Terry Ownby is associate professor of photo media, photo history, and visual culture at Idaho State University, USA. He holds a PhD in visual media studies, MA in media communication, and a BS in media/photography. His photography has been exhibited on the west and east coasts, along with numerous venues in the heartland. He has presented his research in Europe and the Middle East, with manuscripts in the library collections at Yale University. He is also a retired military veteran with nearly 23 years of service.
Regarding his photographic work on nuclear missiles and atomic remnants, Ownby writes:
I was born during the age of “duck and cover” and grew up with first-hand fear of atomic annihilation. Just 13 years after the first atomic denotation at the Trinity Site, I lived about 75 miles away in Alamogordo, New Mexico. The following decade I lived in Florida, just across the Banana River from Cape Canaveral Air Force Station and new first-hand fear of the Cuban Missile Crisis. Long story short, my father’s work in the aerospace industry kept me close to missiles, rockets, and military weapons. It seemed inevitable then that as a young 20something I would become a USAF missileer, working the ICBM missile fields in Montana. My primary responsibilities were the removal and replacement of Minuteman II/III’s from their launch facilities (silos). Eventually I earned the missile career field’s ubiquitous Missileman Badge and the coveted ICBM Master Technician award. Later, I would serve in the training management branch as an instructor, teaching nuclear and missile safety courses, along with emergency war order training.
Hidden in Plain View: Human Contact with Nuclear Missiles
Now as a photography professor at Idaho State University my artwork has taken me back to those same missile silos I once worked in, only this time I am creating a body of work documenting human contact with these weapons of mass destruction. This photographic research project is titled: Hidden in Plain View: Human Contact with Nuclear Missiles. I use topographic landscape and panoramic photography, complimented by satellite and aerial imagery, to interrogate citizen amnesia regarding their contact with these atomic weapons. Homes are being built less than 250 meters from active thermonuclear missiles. Farmers make their hay right up the silo fence. While en route to major national parks in the American West, “scenic” highways transport tourists directly through hundreds of missiles and their launch control centers. People simply seem blind to the global destruction within their arm’s reach. Has this “atomic amnesia” (to borrow from Jessie Boylan) altered our social and personal identities? Has our collective memory of the recent Cold War collapsed into complicit atomic denial? Can photography aid the restoration of collective memory? As an artist and research scholar attempting to answer these questions, I bring an insider’s view to this project, having served as a nuclear missileman during the height of the Cold War.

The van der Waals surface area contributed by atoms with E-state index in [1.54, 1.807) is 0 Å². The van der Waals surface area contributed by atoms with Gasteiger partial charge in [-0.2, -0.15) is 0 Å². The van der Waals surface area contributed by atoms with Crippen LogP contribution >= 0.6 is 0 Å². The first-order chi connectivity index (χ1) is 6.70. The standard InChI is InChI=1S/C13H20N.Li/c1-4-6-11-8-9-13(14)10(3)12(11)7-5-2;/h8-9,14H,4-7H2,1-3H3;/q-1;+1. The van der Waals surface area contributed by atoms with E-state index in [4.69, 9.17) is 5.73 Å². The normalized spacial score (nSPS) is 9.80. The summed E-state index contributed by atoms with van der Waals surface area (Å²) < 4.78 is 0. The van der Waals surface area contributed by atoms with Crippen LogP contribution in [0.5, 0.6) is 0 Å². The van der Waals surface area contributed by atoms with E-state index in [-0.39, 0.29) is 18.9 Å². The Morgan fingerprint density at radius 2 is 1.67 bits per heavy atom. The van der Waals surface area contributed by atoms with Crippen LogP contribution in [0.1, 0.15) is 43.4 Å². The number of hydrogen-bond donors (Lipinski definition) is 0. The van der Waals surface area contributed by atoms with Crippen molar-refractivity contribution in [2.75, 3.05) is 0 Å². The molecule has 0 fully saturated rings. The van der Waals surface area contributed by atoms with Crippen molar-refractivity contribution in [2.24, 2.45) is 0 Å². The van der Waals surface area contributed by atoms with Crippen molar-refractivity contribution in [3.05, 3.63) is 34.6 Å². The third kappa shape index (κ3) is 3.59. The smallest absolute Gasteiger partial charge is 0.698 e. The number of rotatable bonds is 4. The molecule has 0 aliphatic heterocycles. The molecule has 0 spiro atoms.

Atomic Remnants is an on-going photography collection of images connected to the atomic era, both past and present. These images range from deserted buildings at Atomic City, Idaho to fallout shelters to atomic cannons. Targets of opportunity. This series also contains snapshots from my days working in the missile fields and of abandoned launch control facilities located in the midwestern United States.